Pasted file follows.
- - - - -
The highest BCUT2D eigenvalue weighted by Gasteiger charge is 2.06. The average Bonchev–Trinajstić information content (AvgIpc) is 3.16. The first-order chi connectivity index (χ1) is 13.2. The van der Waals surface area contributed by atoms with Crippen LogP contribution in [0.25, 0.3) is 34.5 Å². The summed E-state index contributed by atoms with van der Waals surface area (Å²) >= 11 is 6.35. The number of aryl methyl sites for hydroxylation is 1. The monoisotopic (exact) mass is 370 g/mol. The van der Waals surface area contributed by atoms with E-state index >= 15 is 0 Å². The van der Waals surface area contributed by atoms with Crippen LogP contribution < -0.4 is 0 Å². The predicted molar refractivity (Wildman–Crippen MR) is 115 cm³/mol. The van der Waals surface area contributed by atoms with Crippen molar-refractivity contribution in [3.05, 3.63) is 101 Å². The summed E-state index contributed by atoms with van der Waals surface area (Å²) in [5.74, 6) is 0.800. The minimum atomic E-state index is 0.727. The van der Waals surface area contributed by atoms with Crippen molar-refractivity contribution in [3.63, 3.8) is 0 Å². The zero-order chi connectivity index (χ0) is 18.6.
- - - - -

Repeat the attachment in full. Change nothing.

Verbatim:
The highest BCUT2D eigenvalue weighted by Gasteiger charge is 2.06. The average Bonchev–Trinajstić information content (AvgIpc) is 3.16. The first-order chi connectivity index (χ1) is 13.2. The van der Waals surface area contributed by atoms with Crippen LogP contribution in [0.25, 0.3) is 34.5 Å². The summed E-state index contributed by atoms with van der Waals surface area (Å²) >= 11 is 6.35. The number of aryl methyl sites for hydroxylation is 1. The monoisotopic (exact) mass is 370 g/mol. The van der Waals surface area contributed by atoms with E-state index >= 15 is 0 Å². The van der Waals surface area contributed by atoms with Crippen LogP contribution < -0.4 is 0 Å². The predicted molar refractivity (Wildman–Crippen MR) is 115 cm³/mol. The van der Waals surface area contributed by atoms with Crippen molar-refractivity contribution in [3.05, 3.63) is 101 Å². The summed E-state index contributed by atoms with van der Waals surface area (Å²) in [5.74, 6) is 0.800. The minimum atomic E-state index is 0.727. The van der Waals surface area contributed by atoms with Crippen molar-refractivity contribution in [3.63, 3.8) is 0 Å². The zero-order chi connectivity index (χ0) is 18.6.